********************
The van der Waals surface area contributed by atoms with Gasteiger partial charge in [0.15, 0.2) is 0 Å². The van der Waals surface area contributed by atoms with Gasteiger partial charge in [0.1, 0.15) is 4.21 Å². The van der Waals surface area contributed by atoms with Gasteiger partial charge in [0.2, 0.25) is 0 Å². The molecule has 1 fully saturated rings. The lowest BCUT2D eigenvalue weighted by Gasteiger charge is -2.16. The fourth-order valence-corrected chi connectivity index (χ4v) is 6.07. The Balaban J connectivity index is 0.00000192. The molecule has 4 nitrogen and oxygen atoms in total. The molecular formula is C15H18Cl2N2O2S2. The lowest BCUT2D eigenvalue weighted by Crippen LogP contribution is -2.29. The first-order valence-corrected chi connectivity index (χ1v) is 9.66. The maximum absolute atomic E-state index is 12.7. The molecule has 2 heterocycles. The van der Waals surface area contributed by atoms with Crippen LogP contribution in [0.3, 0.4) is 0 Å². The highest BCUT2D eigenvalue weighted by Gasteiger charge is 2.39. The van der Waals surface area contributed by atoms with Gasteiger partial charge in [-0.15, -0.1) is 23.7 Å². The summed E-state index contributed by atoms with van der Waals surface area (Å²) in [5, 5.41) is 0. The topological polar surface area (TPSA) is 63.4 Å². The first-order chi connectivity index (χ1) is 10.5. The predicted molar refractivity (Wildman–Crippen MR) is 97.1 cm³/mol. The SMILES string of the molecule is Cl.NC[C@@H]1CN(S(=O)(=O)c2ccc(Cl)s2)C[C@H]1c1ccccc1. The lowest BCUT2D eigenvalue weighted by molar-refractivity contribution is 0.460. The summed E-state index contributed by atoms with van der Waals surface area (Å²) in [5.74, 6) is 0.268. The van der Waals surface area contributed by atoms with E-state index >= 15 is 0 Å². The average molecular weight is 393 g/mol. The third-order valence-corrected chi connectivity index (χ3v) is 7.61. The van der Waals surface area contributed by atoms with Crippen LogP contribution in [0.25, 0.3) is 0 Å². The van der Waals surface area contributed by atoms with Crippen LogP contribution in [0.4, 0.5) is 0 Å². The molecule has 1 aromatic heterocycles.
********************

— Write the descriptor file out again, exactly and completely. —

The van der Waals surface area contributed by atoms with Gasteiger partial charge in [0.15, 0.2) is 0 Å². The van der Waals surface area contributed by atoms with Gasteiger partial charge in [0.1, 0.15) is 4.21 Å². The van der Waals surface area contributed by atoms with Gasteiger partial charge in [0.2, 0.25) is 0 Å². The molecule has 1 fully saturated rings. The lowest BCUT2D eigenvalue weighted by Gasteiger charge is -2.16. The fourth-order valence-corrected chi connectivity index (χ4v) is 6.07. The Balaban J connectivity index is 0.00000192. The molecule has 4 nitrogen and oxygen atoms in total. The molecular formula is C15H18Cl2N2O2S2. The lowest BCUT2D eigenvalue weighted by Crippen LogP contribution is -2.29. The first-order valence-corrected chi connectivity index (χ1v) is 9.66. The maximum absolute atomic E-state index is 12.7. The molecule has 2 heterocycles. The van der Waals surface area contributed by atoms with Crippen LogP contribution in [0.3, 0.4) is 0 Å². The highest BCUT2D eigenvalue weighted by Gasteiger charge is 2.39. The van der Waals surface area contributed by atoms with Gasteiger partial charge in [-0.15, -0.1) is 23.7 Å². The summed E-state index contributed by atoms with van der Waals surface area (Å²) in [5, 5.41) is 0. The topological polar surface area (TPSA) is 63.4 Å². The first-order chi connectivity index (χ1) is 10.5. The predicted molar refractivity (Wildman–Crippen MR) is 97.1 cm³/mol. The SMILES string of the molecule is Cl.NC[C@@H]1CN(S(=O)(=O)c2ccc(Cl)s2)C[C@H]1c1ccccc1. The lowest BCUT2D eigenvalue weighted by molar-refractivity contribution is 0.460. The summed E-state index contributed by atoms with van der Waals surface area (Å²) in [5.74, 6) is 0.268. The van der Waals surface area contributed by atoms with E-state index >= 15 is 0 Å². The average molecular weight is 393 g/mol. The third-order valence-corrected chi connectivity index (χ3v) is 7.61. The van der Waals surface area contributed by atoms with Crippen LogP contribution in [0.25, 0.3) is 0 Å². The van der Waals surface area contributed by atoms with Crippen LogP contribution in [0.4, 0.5) is 0 Å². The molecule has 1 aromatic heterocycles.